With just days left before the July 15 midnight release of "Harry Potter and the Half-Blood Prince," some specifics have been unearthed for eager readers.
The book is 672 pages and weighs about three pounds. Its jacket is an eerie lime green, the title emblazoned across the top in purple. At 10.8 million copies, the initial printing is the largest in the history of American publishing - 2 million even more than the last Harry Potter tome.
But most details of the sixth in this seven-book series remain shrouded in secrecy. That's because Scholastic Inc., the book's US publisher, has once again gone to great lengths to make sure that nothing is leaked in advance. Store managers must sign affidavits that they will not release the book prematurely. Distribution centers keep the tomes in restricted areas, often watched by security guards. Scholastic won't reveal what goes into printing, distributing, and protecting the more than 16,000 tons of books. A company representative even declined to say how many reams of paper such an undertaking requires.
So far, no purloined copies appear to be circulating on US soil (although two copies were recovered in a small town north of London last month). And despite a crop of naming contests, the identity of the half-blood prince has not been leaked.
Few in the book world, though, seem to begrudge the author and her publishers their heroic efforts to maintain the mystery until the last possible moment. It's J.K. Rowling's wish that all children be able to unfurl the pages of "The Half-Blood Prince" at the same time, without having it ruined by reviews or spoilers.
Guarding that "aha" moment - "when you read something and it literally takes your breath away" - is honorable, says Russ Lawrence, of Chapter One Books in Hamilton, Mont.
"Harry Potter is a blend of mystery, magic, and adventure," explains Ilene Abramson, director of children's services for the Los Angeles Public Library. "The secrecy code lends itself to the enchantment of the book."
While adults can live with the disappointment of a surprise revealed too soon, for children it's much harder, says Gerry Donaghy, the new-book purchasing manager for Powell's Books in Portland, Ore.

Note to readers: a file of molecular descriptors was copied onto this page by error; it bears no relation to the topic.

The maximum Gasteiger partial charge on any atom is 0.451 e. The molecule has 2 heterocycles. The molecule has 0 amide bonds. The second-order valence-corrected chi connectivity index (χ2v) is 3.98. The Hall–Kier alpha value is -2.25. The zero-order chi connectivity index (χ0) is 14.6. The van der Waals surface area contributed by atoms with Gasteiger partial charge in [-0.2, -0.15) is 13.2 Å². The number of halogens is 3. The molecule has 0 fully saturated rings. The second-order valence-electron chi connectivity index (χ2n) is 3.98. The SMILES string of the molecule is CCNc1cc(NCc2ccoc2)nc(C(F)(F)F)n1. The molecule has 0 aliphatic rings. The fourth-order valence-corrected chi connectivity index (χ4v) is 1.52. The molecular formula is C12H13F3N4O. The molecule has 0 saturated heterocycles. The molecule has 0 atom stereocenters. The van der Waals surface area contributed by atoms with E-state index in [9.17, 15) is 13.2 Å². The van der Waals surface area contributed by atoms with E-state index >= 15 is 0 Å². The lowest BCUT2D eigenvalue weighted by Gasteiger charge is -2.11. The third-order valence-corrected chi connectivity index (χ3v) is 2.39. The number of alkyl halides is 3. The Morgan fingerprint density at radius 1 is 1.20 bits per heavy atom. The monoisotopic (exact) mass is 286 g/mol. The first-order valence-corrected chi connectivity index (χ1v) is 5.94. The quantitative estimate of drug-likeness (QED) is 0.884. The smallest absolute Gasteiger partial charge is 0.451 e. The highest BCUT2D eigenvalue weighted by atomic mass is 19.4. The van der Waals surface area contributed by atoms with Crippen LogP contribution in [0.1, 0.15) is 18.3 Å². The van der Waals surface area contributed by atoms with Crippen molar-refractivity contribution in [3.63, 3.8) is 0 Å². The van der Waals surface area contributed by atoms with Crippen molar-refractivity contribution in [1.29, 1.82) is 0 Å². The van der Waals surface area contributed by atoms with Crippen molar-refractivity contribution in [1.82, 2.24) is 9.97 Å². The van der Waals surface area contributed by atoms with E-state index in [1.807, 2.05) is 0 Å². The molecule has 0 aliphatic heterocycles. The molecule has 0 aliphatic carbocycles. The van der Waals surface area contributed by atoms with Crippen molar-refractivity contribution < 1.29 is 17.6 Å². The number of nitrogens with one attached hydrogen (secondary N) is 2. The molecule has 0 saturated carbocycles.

Skeptics might say the cloak of secrecy is simply good for business: the greater the hype, the bigger the sales.
Still, most booksellers and librarians seem unfazed by the security measures required by Scholastic. They've grown accustomed to the Harry Potter phenomenon - an estimated 270 million copies have been printed worldwide - and understand why there would be affidavits to ensure the book is not released early.
Still, one librarian in Leesville, La., doesn't see why this book should be handled so differently from any other. "A book is a book is a book," says Howard Coy Jr. from the Vernon Parish Library. He's ordered 15 copies and says he wasn't asked to sign anything. He wouldn't have anyway. "If they don't trust me, tough."
Managing large orders that'll arrive just before the book goes on sale has been a challenge for some bookstores.
"I'm thinking less about security than storage," says Mr. Lawrence of Chapter One Books, who has ordered 300 copies. "We may just stack them out in the middle of the floor here and drape them," he says, daring "people to walk up, lay their hands on the stack, and see if they can perceive, by osmosis, who the half-blood prince is."
The owner of Village Books in the Roslindale area of Boston doesn't plan to wait till midnight. "When they come in on the 15th, I'm opening the box," says Annie Bauman, who's ordered 200 copies. "That's the greatest joy in bookselling - getting your hands on the title."